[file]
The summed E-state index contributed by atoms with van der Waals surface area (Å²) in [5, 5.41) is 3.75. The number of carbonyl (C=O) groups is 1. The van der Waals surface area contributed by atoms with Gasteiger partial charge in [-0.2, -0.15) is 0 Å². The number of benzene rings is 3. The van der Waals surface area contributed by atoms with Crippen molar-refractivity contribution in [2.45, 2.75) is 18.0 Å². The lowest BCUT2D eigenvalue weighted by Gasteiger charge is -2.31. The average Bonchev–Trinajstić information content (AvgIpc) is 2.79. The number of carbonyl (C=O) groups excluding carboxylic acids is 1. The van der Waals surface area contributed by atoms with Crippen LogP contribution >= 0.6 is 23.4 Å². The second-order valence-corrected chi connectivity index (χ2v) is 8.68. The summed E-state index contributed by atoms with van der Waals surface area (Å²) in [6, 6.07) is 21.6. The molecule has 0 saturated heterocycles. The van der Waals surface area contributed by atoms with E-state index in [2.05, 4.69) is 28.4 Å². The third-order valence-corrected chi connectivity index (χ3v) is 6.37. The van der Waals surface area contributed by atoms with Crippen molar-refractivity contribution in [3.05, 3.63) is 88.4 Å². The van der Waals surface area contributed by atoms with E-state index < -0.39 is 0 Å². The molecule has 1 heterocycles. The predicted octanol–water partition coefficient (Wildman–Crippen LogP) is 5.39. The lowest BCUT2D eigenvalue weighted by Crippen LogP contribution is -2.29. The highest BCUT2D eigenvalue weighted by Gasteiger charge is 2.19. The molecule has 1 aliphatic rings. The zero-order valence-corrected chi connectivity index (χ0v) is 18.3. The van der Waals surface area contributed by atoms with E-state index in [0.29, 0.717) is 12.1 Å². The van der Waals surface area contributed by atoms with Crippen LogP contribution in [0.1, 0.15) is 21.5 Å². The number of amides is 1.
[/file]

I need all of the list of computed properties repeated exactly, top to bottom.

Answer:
The summed E-state index contributed by atoms with van der Waals surface area (Å²) in [5, 5.41) is 3.75. The number of carbonyl (C=O) groups is 1. The van der Waals surface area contributed by atoms with Gasteiger partial charge in [-0.2, -0.15) is 0 Å². The number of benzene rings is 3. The van der Waals surface area contributed by atoms with Crippen molar-refractivity contribution in [2.45, 2.75) is 18.0 Å². The lowest BCUT2D eigenvalue weighted by Gasteiger charge is -2.31. The average Bonchev–Trinajstić information content (AvgIpc) is 2.79. The number of carbonyl (C=O) groups excluding carboxylic acids is 1. The van der Waals surface area contributed by atoms with Crippen LogP contribution >= 0.6 is 23.4 Å². The second-order valence-corrected chi connectivity index (χ2v) is 8.68. The summed E-state index contributed by atoms with van der Waals surface area (Å²) in [6, 6.07) is 21.6. The molecule has 0 saturated heterocycles. The van der Waals surface area contributed by atoms with E-state index in [2.05, 4.69) is 28.4 Å². The third-order valence-corrected chi connectivity index (χ3v) is 6.37. The van der Waals surface area contributed by atoms with Crippen molar-refractivity contribution in [3.05, 3.63) is 88.4 Å². The van der Waals surface area contributed by atoms with E-state index < -0.39 is 0 Å². The molecule has 1 heterocycles. The predicted octanol–water partition coefficient (Wildman–Crippen LogP) is 5.39. The lowest BCUT2D eigenvalue weighted by Crippen LogP contribution is -2.29. The highest BCUT2D eigenvalue weighted by Gasteiger charge is 2.19. The molecule has 1 aliphatic rings. The zero-order valence-corrected chi connectivity index (χ0v) is 18.3. The van der Waals surface area contributed by atoms with E-state index in [0.29, 0.717) is 12.1 Å². The van der Waals surface area contributed by atoms with Crippen LogP contribution in [0.1, 0.15) is 21.5 Å². The number of amides is 1.